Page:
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Popular Science Monthly/Volume 51/September 1897/The Scope of Botany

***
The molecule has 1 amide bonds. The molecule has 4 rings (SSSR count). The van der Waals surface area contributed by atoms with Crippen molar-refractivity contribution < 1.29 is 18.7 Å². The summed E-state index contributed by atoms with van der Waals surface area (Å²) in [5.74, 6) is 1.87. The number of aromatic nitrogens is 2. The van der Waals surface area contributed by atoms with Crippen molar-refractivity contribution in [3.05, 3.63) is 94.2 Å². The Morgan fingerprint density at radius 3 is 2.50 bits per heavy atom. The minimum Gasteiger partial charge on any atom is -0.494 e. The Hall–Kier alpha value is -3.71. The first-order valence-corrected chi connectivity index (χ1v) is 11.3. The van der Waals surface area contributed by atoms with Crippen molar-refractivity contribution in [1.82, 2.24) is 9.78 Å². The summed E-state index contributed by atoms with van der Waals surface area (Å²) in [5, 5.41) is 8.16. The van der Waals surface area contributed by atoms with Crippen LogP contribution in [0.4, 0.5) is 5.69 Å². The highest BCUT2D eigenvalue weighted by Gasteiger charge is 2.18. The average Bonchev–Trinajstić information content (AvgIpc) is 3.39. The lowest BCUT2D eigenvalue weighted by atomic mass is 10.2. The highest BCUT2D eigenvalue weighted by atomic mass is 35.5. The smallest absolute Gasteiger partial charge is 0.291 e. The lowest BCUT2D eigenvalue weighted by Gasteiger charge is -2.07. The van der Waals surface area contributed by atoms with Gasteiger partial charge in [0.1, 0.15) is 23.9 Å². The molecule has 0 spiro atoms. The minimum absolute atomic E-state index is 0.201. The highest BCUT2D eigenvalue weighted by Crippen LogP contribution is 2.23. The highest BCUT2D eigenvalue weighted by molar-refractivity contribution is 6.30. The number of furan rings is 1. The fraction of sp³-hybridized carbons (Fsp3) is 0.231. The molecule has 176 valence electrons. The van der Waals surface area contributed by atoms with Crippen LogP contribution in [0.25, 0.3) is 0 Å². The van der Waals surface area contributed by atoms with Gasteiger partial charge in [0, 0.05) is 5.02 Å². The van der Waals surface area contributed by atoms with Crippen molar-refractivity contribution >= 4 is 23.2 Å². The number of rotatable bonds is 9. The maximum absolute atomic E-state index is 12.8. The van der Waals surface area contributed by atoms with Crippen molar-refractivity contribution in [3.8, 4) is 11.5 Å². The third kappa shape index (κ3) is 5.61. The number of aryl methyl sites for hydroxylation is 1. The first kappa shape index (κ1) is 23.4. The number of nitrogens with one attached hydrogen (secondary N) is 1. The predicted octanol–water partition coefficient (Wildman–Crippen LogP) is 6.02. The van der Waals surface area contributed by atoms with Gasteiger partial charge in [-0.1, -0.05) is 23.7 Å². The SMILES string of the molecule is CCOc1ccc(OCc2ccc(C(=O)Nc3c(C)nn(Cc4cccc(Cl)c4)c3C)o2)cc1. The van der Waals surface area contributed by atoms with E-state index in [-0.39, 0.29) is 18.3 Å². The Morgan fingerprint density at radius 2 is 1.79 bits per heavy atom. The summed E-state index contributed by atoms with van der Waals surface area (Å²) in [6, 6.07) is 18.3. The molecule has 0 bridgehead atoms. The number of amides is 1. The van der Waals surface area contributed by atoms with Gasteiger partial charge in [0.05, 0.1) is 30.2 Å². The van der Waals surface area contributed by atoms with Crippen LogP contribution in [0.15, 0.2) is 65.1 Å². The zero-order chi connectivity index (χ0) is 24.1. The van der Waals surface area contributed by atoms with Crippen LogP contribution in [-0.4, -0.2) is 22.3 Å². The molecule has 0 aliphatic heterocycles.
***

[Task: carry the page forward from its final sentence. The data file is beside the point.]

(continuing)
WE hear much talk nowadays about the new chemistry, the new psychology, the new theology, even the new woman. It is not my purpose to present in this paper any remarks which could be styled "the new botany," for I hope that there is no new botany. Every department of human inquiry should be plastic enough to be modified by increasing knowledge, it should open new fields for investigation, and its members should increase in power. I feel that botany has been plastic, that the science has grown through the years until now it has not merely men who are actively seeking its development, but also those who are seeking for knowledge in ways and by means that have never before been employed, seeking for a knowledge not of facts only—interesting as many of these may be in themselves—but seeking in these facts, painfully and slowly accumulated, the evidences of deeper things, of the great principles which govern the world. The definition is a familiar one—"botany is that science which seeks to answer every reasonable question regarding plants"—and to many people botany is nothing more; but I should not venture to write upon this topic had I nothing more to say than this. The botanist regards his plants not as an end, but as a means of learning a little more about life. The human physiologist was the first to try to penetrate the mystery of life; later the animal physiologist, studying lower forms than man, attacked the same problem; and still later, only within the last hundred years one may say, the vegetable physiologist has come to the aid of the other two. All three, studying the manifestations of life, are seeking to solve the puzzle. What is life itself? With such an aim, the science of botany is more than a pleasant recreation for a summer holiday, it is more than a little accomplishment which can be taught in a finishing school for girls, it is even more than the sentimental or the poetic or the artistic contemplation of the beautiful as displayed in the rose and the lily. The botanist is devoting his time, his energy, his ability (if he has any) to the study of plants not because "it must be so lovely to be always studying flowers," as I have heard so often to my great discomfort, but that he may learn something that will help his fellows in their everyday lives, give them some truer notion of the physical life, and reveal to them some of the principles that underlie it all.